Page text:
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Tucson Dog Bite Lawyers

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Tucson Dog Bite Lawyers

Dogs in Tucson may attack suddenly and with little warning, causing serious injuries or fatalities. When dogs bite, the victims may be left with permanent disabilities, scarring, disfigurement, emotional harm and mounting expenses. By filing a lawsuit against the dog’s owner, you might be able to recover damages for the losses that you have suffered as a result of your attack. The Tucson dog bite lawyers at Lamber Goodnow are experienced in handling dog bite claims and have amassed a record of success for their clients. We can handle your case for you so that you can focus on recovering from your injuries.

Dog bite statistics

According to the Arizona Department of Health Services, 34,151 Arizonans had to go to the emergency room after being bitten by dogs from 2008 to 2012, and 2,358 of them were hospitalized.[1] The Centers for Disease Control and Prevention reports that an average of 4.5 million people are bitten by dogs in the U.S. each year, and 20 percent of the bites become infected.[2] Those who are most at risk of being bitten by dogs are children who are between the ages of five and nine and men. People may be bitten by dogs in public or while they are visiting others on private property.

Tucson Dog Bite Lawyers

Types of injuries from dog attacks

People who are attacked by dogs may suffer a number of different injuries, including the following:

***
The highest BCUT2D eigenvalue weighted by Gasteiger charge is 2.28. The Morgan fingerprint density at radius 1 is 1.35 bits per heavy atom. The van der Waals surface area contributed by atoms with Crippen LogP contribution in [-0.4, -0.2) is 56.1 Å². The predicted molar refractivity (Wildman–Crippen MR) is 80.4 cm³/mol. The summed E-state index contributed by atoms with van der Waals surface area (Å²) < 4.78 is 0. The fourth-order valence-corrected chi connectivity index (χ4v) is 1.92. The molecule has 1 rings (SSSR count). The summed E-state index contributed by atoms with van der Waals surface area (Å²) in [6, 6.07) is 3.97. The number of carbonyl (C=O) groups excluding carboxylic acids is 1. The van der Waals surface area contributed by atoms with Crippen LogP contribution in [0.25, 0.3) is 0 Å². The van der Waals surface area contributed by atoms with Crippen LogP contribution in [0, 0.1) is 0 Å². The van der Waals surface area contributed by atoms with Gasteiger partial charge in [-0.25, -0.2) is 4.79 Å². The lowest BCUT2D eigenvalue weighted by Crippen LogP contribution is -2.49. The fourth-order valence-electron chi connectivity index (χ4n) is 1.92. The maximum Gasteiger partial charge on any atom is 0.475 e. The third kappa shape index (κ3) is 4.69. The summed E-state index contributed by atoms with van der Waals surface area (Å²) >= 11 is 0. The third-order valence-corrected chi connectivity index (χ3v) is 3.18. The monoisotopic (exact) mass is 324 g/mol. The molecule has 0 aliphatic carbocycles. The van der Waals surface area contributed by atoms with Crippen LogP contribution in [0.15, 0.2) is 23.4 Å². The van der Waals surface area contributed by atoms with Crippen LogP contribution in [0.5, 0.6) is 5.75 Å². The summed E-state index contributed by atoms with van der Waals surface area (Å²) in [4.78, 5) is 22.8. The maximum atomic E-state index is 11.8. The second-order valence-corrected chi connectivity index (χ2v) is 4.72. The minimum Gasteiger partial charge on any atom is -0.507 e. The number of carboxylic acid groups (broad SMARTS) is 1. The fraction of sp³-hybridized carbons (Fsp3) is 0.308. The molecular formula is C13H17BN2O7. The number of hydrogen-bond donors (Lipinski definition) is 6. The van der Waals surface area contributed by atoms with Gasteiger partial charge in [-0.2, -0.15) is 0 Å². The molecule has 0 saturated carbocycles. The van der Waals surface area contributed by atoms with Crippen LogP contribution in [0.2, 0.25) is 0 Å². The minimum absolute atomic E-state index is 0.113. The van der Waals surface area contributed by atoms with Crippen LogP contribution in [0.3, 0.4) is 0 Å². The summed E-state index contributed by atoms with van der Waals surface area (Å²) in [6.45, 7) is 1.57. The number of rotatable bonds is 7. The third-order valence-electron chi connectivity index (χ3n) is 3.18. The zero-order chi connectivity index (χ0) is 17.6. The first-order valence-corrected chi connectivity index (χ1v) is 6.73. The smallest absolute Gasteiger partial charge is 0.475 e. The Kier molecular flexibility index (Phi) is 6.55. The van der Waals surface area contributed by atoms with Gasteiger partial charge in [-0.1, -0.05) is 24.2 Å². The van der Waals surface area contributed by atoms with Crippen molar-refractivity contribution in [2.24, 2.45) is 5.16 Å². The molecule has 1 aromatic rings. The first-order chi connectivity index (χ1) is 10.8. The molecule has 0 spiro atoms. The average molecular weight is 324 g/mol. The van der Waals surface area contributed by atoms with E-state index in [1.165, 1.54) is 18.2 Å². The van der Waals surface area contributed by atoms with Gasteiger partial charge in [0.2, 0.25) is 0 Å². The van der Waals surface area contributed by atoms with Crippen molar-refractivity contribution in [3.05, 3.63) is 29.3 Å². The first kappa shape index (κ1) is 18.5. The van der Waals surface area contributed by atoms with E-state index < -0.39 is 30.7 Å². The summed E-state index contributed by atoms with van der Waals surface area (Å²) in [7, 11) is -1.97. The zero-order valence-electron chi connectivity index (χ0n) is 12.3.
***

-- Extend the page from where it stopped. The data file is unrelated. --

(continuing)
• Avulsions and tissue loss
  • Lacerations
  • Abrasions
  • Fractures
  • Puncture wounds
  • Severe infections
  • Sprains and strains
  • Crushing injuries
  • Post-traumatic stress disorder
  • Anxiety and other emotional harms

Some dog attacks may leave the victims facing lifelong disabilities and disfigurement that permanently reduce their abilities to enjoy life. Because of the potential harm, the state provides strict liability for dog owners when their dogs attack others in certain cases.

The Arizona dog bite statute and strict liability

Under A.R.S. § 11-1025, dog owners will be liable to pay damages when their dogs bite other people who are in a public place or who are on the private property lawfully. The law is a strict liability statute, meaning that the victims do not need to prove that the owners had previous knowledge that their dogs had a propensity to bite others. This is different than some states that follow what is known as a one-bite rule. In those states, plaintiffs must also prove an additional element of the dog owner’s knowledge of the dog’s propensity to bite from a prior incident. Since Arizona is a strict liability state, the knowledge element is not required.

Provocation: When liability might not exist

Dog owners may raise a defense to their strict liability for dog bites under A.R.S. § 11-1027. Under this statute, the dog’s owner may not be held liable for a dog attack if he or she is able to show that the victim provoked the dog. Provocation is determined under the reasonable person standard, which is whether or not a reasonable person would consider the victim’s actions to be provoking to a dog.[4]

Common law negligence claims for dog bites